Transcript for Teen Accused of Killing Girlfriend Pleads Insanity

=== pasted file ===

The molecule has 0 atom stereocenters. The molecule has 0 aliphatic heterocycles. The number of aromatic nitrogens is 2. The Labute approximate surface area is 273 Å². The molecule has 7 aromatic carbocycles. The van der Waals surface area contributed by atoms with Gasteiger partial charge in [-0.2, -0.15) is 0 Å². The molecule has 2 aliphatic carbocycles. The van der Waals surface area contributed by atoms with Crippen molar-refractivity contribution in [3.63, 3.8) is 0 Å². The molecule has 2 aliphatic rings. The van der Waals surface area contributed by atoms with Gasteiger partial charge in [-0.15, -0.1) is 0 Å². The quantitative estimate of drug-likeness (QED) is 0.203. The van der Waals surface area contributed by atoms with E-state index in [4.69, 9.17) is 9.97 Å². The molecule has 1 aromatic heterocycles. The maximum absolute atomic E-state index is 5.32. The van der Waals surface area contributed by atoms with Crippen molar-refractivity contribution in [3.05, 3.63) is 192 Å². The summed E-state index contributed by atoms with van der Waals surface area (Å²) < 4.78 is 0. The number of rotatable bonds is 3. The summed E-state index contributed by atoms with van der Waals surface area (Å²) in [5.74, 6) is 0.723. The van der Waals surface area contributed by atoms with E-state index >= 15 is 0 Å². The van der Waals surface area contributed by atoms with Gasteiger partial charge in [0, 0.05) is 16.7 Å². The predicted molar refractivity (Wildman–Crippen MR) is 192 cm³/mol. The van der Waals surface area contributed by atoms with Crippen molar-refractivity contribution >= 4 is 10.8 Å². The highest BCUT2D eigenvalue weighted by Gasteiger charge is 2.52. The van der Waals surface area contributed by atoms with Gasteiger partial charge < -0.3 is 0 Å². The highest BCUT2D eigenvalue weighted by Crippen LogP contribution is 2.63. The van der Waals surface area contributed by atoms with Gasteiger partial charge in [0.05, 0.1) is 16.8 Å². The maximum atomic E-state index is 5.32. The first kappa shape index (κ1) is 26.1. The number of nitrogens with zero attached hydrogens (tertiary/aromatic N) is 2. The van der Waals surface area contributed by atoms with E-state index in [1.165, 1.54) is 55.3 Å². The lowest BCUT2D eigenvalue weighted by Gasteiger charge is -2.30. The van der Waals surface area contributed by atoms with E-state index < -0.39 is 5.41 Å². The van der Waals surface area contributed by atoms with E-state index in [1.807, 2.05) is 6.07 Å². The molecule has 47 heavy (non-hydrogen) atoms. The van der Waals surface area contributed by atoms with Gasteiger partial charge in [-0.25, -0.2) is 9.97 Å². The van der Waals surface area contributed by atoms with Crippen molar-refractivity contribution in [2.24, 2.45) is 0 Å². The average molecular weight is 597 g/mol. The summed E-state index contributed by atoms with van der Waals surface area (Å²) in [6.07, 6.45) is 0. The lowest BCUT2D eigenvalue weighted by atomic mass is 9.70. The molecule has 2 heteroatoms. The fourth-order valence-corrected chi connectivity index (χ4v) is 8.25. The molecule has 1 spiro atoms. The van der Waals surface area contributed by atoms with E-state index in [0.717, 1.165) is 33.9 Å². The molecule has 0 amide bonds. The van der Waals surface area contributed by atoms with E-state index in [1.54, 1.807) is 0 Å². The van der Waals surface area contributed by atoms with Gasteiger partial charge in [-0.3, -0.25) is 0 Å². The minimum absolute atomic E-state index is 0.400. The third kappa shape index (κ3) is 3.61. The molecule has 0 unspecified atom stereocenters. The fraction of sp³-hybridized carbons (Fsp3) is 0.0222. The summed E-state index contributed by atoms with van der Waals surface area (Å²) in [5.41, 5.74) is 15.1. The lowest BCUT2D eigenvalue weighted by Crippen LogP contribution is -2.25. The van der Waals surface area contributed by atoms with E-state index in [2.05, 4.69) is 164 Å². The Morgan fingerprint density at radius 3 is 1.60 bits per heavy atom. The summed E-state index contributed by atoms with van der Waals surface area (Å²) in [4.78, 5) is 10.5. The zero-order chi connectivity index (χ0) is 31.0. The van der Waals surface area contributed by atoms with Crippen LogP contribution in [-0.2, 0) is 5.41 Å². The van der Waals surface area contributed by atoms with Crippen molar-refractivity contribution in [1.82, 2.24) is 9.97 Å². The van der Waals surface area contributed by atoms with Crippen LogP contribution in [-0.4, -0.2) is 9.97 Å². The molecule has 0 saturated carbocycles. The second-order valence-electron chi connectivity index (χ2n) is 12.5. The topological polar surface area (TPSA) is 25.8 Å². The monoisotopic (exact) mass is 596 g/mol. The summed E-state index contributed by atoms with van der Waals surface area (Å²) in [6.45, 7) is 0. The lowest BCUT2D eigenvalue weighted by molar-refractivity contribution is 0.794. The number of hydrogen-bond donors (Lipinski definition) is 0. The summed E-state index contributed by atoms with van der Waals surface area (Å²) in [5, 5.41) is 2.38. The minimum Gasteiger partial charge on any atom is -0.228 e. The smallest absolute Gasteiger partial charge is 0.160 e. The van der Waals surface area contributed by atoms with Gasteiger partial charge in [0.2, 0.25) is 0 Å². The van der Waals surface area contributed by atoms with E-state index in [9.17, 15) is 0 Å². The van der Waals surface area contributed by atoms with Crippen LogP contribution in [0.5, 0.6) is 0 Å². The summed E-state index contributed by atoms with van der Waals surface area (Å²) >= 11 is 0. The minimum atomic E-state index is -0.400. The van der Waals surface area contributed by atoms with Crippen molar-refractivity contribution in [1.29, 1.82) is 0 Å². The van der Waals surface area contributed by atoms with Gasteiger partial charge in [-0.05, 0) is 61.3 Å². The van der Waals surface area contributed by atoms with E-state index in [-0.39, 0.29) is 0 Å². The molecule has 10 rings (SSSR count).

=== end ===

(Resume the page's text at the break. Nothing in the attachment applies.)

a football star player, charged with murdering his girlfriend when she tried to break off their relationship for good. Opening arguments began wednesday in massachusetts. The defense is making an insanity plea. And that's a tough way to go. Abc's linsey davis is here with the latest on this story. Good morning, linsey. Reporter: It was a tearful day for both sides in the courtroom. The defense was considering an insanity defense. And on wednesday, that's how they laid it all out in the opening statement. They say because of a brief psychotic disorder, fujita should not be held responsible for the crime. 20-year-old nathaniel fujita, the man prosecutors describe as a cold-blooded killer, sat in the courtroom wednesday, wiping away tears, as he heard the defense detail his future as a high school athlete, with plans to go to college. Plans that ended after prosecutors say he stabbed and strangled his girlfriend, after having a tough time with their breakup. The gaping wound, the strangulation. Every, single one of those was inflicted while lauren astley was alive. Reporter: Her grief-stricken mother became overcome with emotion during the opening statement. He wasn't able to control what he was doing. Reporter: The defense admits fujita killed the woman he loved. But said he was suffering a psychotic episode. In court, they pointed jurors to a history of schizophrenia and mental disorders in fujita's family. Saying he was battling depression during the murder two years ago, after she broke up with him. He begged her to come back in an e-mail. Please give it another sho or we'll both regret it. Nathaniel tells dr. Myers, he felt he was acting outside of his body. Reporter: But the prosecution says the murder was deliberate and premedicated, as evidenced by his attempts to cover his tracks. Hiding bloody clothes. Even putting astley's body in a marsh. And they say there was a suspicious and telling google search found on his computer. Does water erase fingerprints. I asked when you hear that, not only to think about the implications for what he did. But think about the implications for how his mind was working and what his intentions were. Reporter: Fujita pleaded not guilty to first-degree murder. He also faces assault and battery charges. If convicted, he faces life in prison without parole.
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